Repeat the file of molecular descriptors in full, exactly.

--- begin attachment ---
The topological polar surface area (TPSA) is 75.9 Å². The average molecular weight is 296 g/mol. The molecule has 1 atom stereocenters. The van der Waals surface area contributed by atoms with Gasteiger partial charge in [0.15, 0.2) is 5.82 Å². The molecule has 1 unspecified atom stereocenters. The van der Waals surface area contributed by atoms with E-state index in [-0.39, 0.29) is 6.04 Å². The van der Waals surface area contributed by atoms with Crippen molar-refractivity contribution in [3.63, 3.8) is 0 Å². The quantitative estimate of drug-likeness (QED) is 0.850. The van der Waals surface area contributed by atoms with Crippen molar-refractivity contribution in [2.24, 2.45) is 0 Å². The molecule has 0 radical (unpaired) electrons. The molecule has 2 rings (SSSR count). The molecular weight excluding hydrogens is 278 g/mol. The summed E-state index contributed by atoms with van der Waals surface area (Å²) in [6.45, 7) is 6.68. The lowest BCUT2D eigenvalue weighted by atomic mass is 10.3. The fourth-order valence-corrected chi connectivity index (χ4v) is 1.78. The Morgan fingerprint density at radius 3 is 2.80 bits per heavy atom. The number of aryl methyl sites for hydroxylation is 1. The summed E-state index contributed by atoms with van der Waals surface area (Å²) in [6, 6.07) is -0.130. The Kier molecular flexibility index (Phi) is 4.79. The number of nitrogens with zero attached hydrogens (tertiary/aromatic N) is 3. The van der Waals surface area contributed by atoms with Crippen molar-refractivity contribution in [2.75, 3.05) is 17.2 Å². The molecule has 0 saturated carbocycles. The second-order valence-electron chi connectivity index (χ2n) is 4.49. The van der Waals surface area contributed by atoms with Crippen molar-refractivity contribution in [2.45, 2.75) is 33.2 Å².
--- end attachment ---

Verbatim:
The topological polar surface area (TPSA) is 75.9 Å². The average molecular weight is 296 g/mol. The molecule has 1 atom stereocenters. The van der Waals surface area contributed by atoms with Gasteiger partial charge in [0.15, 0.2) is 5.82 Å². The molecule has 1 unspecified atom stereocenters. The van der Waals surface area contributed by atoms with E-state index in [-0.39, 0.29) is 6.04 Å². The van der Waals surface area contributed by atoms with Crippen molar-refractivity contribution in [3.63, 3.8) is 0 Å². The quantitative estimate of drug-likeness (QED) is 0.850. The van der Waals surface area contributed by atoms with Crippen molar-refractivity contribution in [2.24, 2.45) is 0 Å². The molecule has 0 radical (unpaired) electrons. The molecule has 2 rings (SSSR count). The molecular weight excluding hydrogens is 278 g/mol. The summed E-state index contributed by atoms with van der Waals surface area (Å²) in [6.45, 7) is 6.68. The lowest BCUT2D eigenvalue weighted by atomic mass is 10.3. The fourth-order valence-corrected chi connectivity index (χ4v) is 1.78. The Morgan fingerprint density at radius 3 is 2.80 bits per heavy atom. The number of aryl methyl sites for hydroxylation is 1. The summed E-state index contributed by atoms with van der Waals surface area (Å²) in [6, 6.07) is -0.130. The Kier molecular flexibility index (Phi) is 4.79. The number of nitrogens with zero attached hydrogens (tertiary/aromatic N) is 3. The van der Waals surface area contributed by atoms with Crippen molar-refractivity contribution in [2.75, 3.05) is 17.2 Å². The molecule has 0 saturated carbocycles. The second-order valence-electron chi connectivity index (χ2n) is 4.49. The van der Waals surface area contributed by atoms with Crippen molar-refractivity contribution in [2.45, 2.75) is 33.2 Å².